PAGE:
Last year, The Wall Street Journal reported that class of 2015 graduates would pass out of college with student loan debts averaging a little over $35,000. The class of 2015 held the record for the most indebted class ever — we are yet to find out if the title will involuntarily be passed on to this year’s graduates.
Student loans and an unsteady job market are half the reason college students fear embarking into the “real world.” The Universal Basic Income, however, aims to remedy those concerns. Frans Kerver became the first and only person in the Netherlands to receive a monthly income of $1,100 from the Dutch organization MIES, as a part of their initiative to promote the basic income system.
The Universal Basic Income is essentially a revolutionary attempt to distribute wealth across all citizens of a country regardless of their socioeconomic status. This means that you could be a well-paid investment banker or an amusement park attendant and you would still earn a basic monthly income in addition to your current salary. The aim of the basic income is to cover all vital costs like food, shelter and clothing. It is easy to see why a life-altering system like this is not already in place — it has its own pros and cons, making it a controversial topic.
In Frans Kerver’s case, the basic income system really changed his life for the better. His 12-hour work days changed to 50 hour weeks. He was able to pursue his passion for copywriting projects, and of course, had more time on hand to spend with his family. Having a basic income means that one doesn’t have to force themselves to work a job that has no future for them.
Instead, they get a little breathing space to look for work that is meaningful and is in line with their expectations. While the value amount of the basic income differs according to one’s social status, it’s still something you can fall back on when work doesn’t pan out.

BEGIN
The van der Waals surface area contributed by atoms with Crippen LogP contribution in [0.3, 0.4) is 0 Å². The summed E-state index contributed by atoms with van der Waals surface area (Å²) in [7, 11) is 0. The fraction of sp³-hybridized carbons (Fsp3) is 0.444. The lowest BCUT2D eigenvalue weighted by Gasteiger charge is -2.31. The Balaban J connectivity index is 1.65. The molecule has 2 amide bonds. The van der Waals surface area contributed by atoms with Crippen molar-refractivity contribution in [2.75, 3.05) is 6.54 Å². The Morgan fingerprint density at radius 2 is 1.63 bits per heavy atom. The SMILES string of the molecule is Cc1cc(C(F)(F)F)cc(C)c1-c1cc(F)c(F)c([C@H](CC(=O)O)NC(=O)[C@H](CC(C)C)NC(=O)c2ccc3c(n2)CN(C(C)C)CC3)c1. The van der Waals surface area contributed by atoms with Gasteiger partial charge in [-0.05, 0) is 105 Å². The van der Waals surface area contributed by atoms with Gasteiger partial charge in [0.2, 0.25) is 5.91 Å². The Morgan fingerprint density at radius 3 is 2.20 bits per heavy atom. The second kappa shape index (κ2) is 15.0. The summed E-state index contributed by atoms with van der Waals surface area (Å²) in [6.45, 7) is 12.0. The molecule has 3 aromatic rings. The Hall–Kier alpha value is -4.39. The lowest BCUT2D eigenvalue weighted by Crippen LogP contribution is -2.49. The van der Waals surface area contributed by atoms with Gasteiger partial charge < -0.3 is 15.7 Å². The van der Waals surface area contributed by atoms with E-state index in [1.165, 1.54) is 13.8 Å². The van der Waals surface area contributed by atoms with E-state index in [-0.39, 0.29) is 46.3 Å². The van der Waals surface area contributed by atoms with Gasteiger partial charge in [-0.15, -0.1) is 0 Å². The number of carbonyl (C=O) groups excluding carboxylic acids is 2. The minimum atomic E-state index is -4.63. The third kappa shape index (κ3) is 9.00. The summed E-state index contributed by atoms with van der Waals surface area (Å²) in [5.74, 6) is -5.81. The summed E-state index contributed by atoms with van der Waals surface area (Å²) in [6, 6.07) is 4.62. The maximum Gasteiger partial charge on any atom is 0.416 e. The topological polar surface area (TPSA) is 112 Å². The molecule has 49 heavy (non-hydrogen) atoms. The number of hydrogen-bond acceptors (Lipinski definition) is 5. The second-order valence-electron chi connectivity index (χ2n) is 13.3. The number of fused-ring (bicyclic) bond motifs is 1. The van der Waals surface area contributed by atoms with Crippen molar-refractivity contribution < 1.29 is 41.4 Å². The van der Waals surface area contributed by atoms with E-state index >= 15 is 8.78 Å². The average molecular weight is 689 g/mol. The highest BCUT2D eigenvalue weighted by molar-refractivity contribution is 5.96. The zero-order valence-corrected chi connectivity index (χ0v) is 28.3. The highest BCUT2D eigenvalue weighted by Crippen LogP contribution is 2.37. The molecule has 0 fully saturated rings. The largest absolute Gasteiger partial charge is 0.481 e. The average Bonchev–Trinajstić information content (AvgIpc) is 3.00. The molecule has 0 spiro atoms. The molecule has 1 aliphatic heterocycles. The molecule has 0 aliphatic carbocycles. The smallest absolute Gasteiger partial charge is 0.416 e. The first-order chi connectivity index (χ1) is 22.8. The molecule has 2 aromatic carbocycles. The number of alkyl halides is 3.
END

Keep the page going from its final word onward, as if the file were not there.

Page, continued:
What benefits would basic income have for recent graduates? Instead of scrambling to get your hands on just about any job in the market, graduates could take some time off to make an educated decision. This will correctly allocate the right employee to the right job — it’s a positive change for both hiring firms as well as people looking for work.
On the other hand, however, similar to how the existence of unemployment benefits causes people to give up on looking for a job, it’s possible that some may simply choose to live off of the basic income. It doesn’t exactly create an incentive for discouraged workers to enter the job market and actively look for work. After all, they would be more willing to accept “free money” instead of working hard at a minimum wage job. Furthermore, the logistics of funding still haven’t been sorted out. A basic income for all citizens of the United States will multiply the government’s cash outflow.
There is no telling if the Universal Basic Income will be accepted and implemented in more countries any time soon. It’s a system that has been debated for years, and deciding whether or not to accept it in the United States will certainly take more time.